Football player and thus one of the few physically limited athletes in a major professional league became Shaquem Griffin anyway. The extremely fast linebacker, whose life story is currently being filmed, played in the NFL with the Seattle Seahawks and Miami Dolphins. Now he hopes to sign with the Jacksonville Jaguars, where he could then reunite with brother Shaquill. He is an ambassador for the #StareAtGreatness campaign, which is all about the fact that other people are perfectly allowed to "stare" when it comes to the achievements and accomplishments of people with disabilities. Motto of Shaquem Griffin: "It's about showing what we can do. You must never set limits for yourself."
The WNBA, the US professional women's basketball league, is considered a role model worldwide in terms of inclusion and diversity. The "Institute for Diversity and Ethics in Sport" (TIDES) again awarded the WNBA an overall A+ grade in 2021 for its treatment of skin color and gender. This marks the 17th consecutive year the league has secured at least an A rating. Expert Brooke Migdon speaks on the portal "Changing America"of a "near perfect score" for the league's personnel policies and handling of sociopolitical issues. For this, there were scores of 96.8 to 98.3 out of a maximum possible 100 points. This puts the WNBA ahead of all other U.S. professional leagues such as the men's NBA, ahead of soccer, baseball and soccer.
To receive an "A," at least 30 percent of a league's staff must be non-white, and at least 45 percent must be non-male. The WNBA easily exceeds those quotas - with 74.5 percent of players "of color," with five "people of color" head coaches now on staff, and with 61.3 percent of assistant coaches. Of 170 leading managers in the league, 84 are women. The men's league NBA can only dream of that - which most recently received grades between A and C.
Soccer is far from women's shares like in the WNBA. But here, too, movement is coming into play. FC Bayern's female soccer players last played in the Champions League quarterfinals against Paris Saint-Germain for the first time in the Allianz Arena, where Manuel Neuer, Thomas Müller & Co. usually kick. After all, 13,000 spectators came. Sports director Bianca Rech speaks of a Milestone: "The signal effect is of course immense. The Allianz Arena is a wonderful stage." In Spain, women's soccer has gone much further. Here the footballers of FC Barcelona have already sold out the legendary Camp Nou stadium with over 90,000 spectators twice in this Champions League season. Previously, only Lionel Messi & Co. have managed.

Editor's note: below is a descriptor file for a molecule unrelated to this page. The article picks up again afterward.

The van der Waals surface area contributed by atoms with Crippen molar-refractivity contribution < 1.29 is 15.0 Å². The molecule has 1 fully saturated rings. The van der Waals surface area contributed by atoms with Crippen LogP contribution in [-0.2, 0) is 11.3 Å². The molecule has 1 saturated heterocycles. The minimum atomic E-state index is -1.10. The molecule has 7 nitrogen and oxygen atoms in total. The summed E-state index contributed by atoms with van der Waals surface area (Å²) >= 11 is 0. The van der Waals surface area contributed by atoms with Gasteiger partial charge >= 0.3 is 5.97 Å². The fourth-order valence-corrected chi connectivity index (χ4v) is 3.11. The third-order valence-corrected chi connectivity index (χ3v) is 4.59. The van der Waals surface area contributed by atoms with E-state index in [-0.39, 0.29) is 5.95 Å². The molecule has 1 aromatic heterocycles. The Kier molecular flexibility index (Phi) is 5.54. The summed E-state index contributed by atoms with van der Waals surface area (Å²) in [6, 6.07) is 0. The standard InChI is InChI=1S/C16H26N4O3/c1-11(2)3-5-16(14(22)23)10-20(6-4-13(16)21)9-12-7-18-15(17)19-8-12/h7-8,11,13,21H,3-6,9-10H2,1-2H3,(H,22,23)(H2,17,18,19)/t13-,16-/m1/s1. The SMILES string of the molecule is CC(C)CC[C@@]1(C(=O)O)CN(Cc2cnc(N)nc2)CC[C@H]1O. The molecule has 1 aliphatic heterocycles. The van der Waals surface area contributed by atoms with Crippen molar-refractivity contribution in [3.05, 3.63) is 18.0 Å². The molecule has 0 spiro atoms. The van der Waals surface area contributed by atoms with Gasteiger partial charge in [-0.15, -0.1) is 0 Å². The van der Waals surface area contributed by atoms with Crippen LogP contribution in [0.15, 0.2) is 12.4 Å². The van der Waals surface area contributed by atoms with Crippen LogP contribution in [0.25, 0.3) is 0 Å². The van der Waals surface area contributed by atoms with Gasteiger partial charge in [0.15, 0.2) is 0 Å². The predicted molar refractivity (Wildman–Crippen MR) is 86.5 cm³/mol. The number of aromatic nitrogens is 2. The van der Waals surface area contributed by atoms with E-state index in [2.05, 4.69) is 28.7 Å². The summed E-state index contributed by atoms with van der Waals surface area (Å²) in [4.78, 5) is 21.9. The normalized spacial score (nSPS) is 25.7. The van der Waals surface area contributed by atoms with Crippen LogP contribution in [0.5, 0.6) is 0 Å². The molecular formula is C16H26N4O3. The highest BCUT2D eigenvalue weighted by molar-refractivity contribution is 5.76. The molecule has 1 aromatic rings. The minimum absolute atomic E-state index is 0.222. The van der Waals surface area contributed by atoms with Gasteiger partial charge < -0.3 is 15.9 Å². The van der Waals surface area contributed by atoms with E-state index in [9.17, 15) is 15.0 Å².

In the German Football Association there is since April 1 with Heike Ullrich for the first time a secretary general. And in the DFB Presidium sits from now on not only one woman - but five. The sports scientist Silke Sinning, one of the new presidium members, nevertheless knows: "The men's insistence system is very big." But women's desire for change is often even greater. Norway's Ada Hegerberg, one of the best female soccer players in the world, has just returned to the national team, from which she resigned in 2017 in protest at the national soccer federation's discrimination against women. Meanwhile, in Norway and Australia, female national players receive the same bonuses and payouts as their male counterparts - after all, they too have to be on the pitch for 90 minutes. Ada Hegerberg about perhaps the most important success of her career: "I'm happy that I can return to the team and start a new chapter with them."
2021 Summer Olympics with New Zealand weightlifter Laurel Hubbard for the first time, a trans athlete will be competing. "I am grateful for the kindness and support I have received from so many New Zealanders," the 43-year-old said. Die Number of LGBTQ+ athletes was higher than ever in Tokyo. And in the North American ice hockey league, the NHL, and in the football league, the NFL, two players, Luke Prokop and Carl Nassib, came out as gay for the first time in 2021.
"I just want to take a quick moment to say that I'm gay," Nassib explained in his Instagram video, which has since received nearly 800,000 likes. "I've been wanting to do this for a while, but now I finally feel comfortable enough to get it out." But a simple example from the outdoor sector in the U.S. shows just how much work remains to be done when it comes to diversity in sports activities. There, 78 percent of visitors to national parks are still white.
The Atlantic writes: "African Americans, Latinos, women, and members of the LGBTQ community often report feeling unwelcome or unsafe in the outdoors. Moreover, these groups are poorly represented in the outdoor industry, which ranges from park rangers to retail employees." But that's about to change, too, with the "Inclusive Outdoors Project". The initiative has set these goals: "Access for people with disabilities, access for people of color and queer communities, access to finances and to outdoor equipment. And the list goes on!"